"It's beauty!" Selina said then, almost passionately. Aug Hempel and Julie plainly could make nothing of this remark so she went on, eager, explanatory. "I used to think that if you wanted beauty--if you wanted it hard enough and hopefully enough--it came to you. You just waited, and lived your life as best you could, knowing that beauty might be just around the corner. You just waited, and then it came."
"Beauty!" exclaimed Julie, weakly. She stared at Selina in the evident belief that this work-worn haggard woman was bemoaning her lack of personal pulchritude.
"Yes. All the worth-while things in life. All mixed up. Rooms in candle-light. Leisure. Colour. Travel. Books. Music. Pictures. People--all kinds of people. Work that you love. And growth--growth and watching people grow. Feeling very strongly about things and then developing that feeling to--to make something fine come of it." The word self-expression was not in cant use then, and Selina hadn't it to offer them. They would not have known what she meant if she had. She threw out her hands now in a futile gesture. "That's what I mean by beauty. I want Dirk to have it."
Julie blinked and nodded with the wise amiable look of comprehension assumed by one who has understood no single word of what has been said. August Hempel cleared his throat.
"I guess I know what you're driving at Selina, maybe. About Julie I felt just like that. She should have everything fine. I wanted her to have everything. And she did, too. Cried for the moon she had it."
"I never did have it Pa, any such thing!"
"Never cried for it, I know of."
"For pity's sake!" pleaded Julie, the literal, "let's stop talking and do something. My goodness, anybody with a little money can have books and candles and travel around and look at pictures, if that's all. So let's do something. Pa, you've probably got it all fixed in your mind long ago. It's time we heard it. Here Selina was one of the most popular girls in Miss Fister's school, and lots of people thought the prettiest. And now just look at her!"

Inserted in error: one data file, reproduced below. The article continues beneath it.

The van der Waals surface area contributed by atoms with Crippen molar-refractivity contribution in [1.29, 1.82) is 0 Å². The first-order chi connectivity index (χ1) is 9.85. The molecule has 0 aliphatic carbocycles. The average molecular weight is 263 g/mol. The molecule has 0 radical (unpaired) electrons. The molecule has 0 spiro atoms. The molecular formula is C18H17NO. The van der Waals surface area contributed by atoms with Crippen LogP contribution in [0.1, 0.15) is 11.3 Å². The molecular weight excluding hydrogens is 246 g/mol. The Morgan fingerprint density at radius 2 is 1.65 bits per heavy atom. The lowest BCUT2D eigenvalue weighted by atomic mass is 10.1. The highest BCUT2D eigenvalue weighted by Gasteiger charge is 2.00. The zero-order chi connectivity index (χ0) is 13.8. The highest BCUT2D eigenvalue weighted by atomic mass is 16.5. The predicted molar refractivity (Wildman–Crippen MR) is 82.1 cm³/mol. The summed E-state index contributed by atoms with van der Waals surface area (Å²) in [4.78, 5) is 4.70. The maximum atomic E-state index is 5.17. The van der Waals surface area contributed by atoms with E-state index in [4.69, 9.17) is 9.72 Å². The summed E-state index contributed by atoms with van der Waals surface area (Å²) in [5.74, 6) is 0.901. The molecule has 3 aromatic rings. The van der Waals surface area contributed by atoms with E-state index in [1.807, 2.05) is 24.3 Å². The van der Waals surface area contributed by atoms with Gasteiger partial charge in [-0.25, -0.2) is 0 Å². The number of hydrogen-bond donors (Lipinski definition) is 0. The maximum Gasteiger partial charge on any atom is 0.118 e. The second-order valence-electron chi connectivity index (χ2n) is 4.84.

A flicker of the old flame leaped up in Selina. "Flatterer!" she murmured.
Aug Hempel stood up. "If you think giving your whole life to making the boy happy is going to make him happy you ain't so smart as I took you for. You go trying to live somebody else's life for them."
"I'm not going to live his life for him. I want to show him how to live it so that he'll get full value out of it."
"Keeping him out of the Haymarket if the Haymarket's the natural place for him to be won't do that. How can you tell! Monkeying with what's to be. I'm out at the yards every day, in and out of the cattle pens, talking to the drovers and herders, mixing in with the buyers. I can tell the weight of a hog and what he's worth just by a look at him, and a steer, too. My son-in-law Michael Arnold sits up in the office all day in our plant, dictating letters. His clothes they never stink of the pens like mine do.... Now I ain't saying anything against him, Julie. But I bet my grandson Eugene"--he repeated it, stressing the name so that you sensed his dislike of it--"Eugene, if he comes into the business at all when he grows up, won't go within smelling distance of the yards. His office I bet will be in a new office building on, say Madison Street, with a view of the lake. Life! You'll be hoggin' it all yourself and not know it."
"Don't pay any attention to him," Julie interposed. "He goes on like that. Old yards!"
August Hempel bit off the end of a cigar, was about to spit out the speck explosively, thought better of it and tucked it in his vest pocket. "I wouldn't change places with Mike, not----"
"Please don't call him Mike, Pa."
"Michael, then. Not for ten million. And I need ten million right now."
"And I suppose," retorted Selina, spiritedly, "that when your son-in-law Michael Arnold is your age he'll be telling Eugene how he roughed it in an office over at the yards in the old days. These will be the old days."
August Hempel laughed good humouredly. "That can be, Selina. That can be." He chewed his cigar and settled to the business at hand.